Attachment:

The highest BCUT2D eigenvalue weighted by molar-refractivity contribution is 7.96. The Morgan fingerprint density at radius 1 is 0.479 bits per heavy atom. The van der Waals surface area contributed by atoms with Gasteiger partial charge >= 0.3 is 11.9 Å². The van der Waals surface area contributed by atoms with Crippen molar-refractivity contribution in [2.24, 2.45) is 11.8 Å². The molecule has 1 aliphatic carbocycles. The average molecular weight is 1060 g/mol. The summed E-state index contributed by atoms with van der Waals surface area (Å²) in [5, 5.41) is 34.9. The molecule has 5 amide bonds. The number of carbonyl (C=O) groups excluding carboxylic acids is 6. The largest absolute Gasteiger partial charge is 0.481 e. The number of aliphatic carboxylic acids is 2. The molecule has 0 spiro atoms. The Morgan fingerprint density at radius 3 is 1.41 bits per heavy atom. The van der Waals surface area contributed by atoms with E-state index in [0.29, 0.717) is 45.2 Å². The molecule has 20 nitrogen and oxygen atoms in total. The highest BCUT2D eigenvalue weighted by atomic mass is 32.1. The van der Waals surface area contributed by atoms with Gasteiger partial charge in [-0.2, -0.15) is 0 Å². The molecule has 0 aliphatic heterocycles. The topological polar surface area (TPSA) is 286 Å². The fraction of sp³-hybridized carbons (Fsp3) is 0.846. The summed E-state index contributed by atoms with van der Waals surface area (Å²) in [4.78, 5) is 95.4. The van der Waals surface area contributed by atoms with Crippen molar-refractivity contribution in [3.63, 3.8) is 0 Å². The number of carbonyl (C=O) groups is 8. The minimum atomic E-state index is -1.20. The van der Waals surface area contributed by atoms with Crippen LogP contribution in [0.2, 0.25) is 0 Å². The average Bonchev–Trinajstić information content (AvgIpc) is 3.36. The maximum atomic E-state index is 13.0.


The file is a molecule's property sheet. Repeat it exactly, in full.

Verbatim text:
The highest BCUT2D eigenvalue weighted by molar-refractivity contribution is 7.96. The Morgan fingerprint density at radius 1 is 0.479 bits per heavy atom. The van der Waals surface area contributed by atoms with Gasteiger partial charge >= 0.3 is 11.9 Å². The van der Waals surface area contributed by atoms with Crippen molar-refractivity contribution in [2.24, 2.45) is 11.8 Å². The molecule has 1 aliphatic carbocycles. The average molecular weight is 1060 g/mol. The summed E-state index contributed by atoms with van der Waals surface area (Å²) in [5, 5.41) is 34.9. The molecule has 5 amide bonds. The number of carbonyl (C=O) groups excluding carboxylic acids is 6. The largest absolute Gasteiger partial charge is 0.481 e. The number of aliphatic carboxylic acids is 2. The molecule has 0 spiro atoms. The Morgan fingerprint density at radius 3 is 1.41 bits per heavy atom. The van der Waals surface area contributed by atoms with E-state index in [0.29, 0.717) is 45.2 Å². The molecule has 20 nitrogen and oxygen atoms in total. The highest BCUT2D eigenvalue weighted by atomic mass is 32.1. The van der Waals surface area contributed by atoms with Gasteiger partial charge in [-0.2, -0.15) is 0 Å². The molecule has 0 aliphatic heterocycles. The topological polar surface area (TPSA) is 286 Å². The fraction of sp³-hybridized carbons (Fsp3) is 0.846. The summed E-state index contributed by atoms with van der Waals surface area (Å²) in [4.78, 5) is 95.4. The van der Waals surface area contributed by atoms with Crippen molar-refractivity contribution in [3.63, 3.8) is 0 Å². The number of carbonyl (C=O) groups is 8. The minimum atomic E-state index is -1.20. The van der Waals surface area contributed by atoms with Crippen LogP contribution in [0.2, 0.25) is 0 Å². The average Bonchev–Trinajstić information content (AvgIpc) is 3.36. The maximum atomic E-state index is 13.0.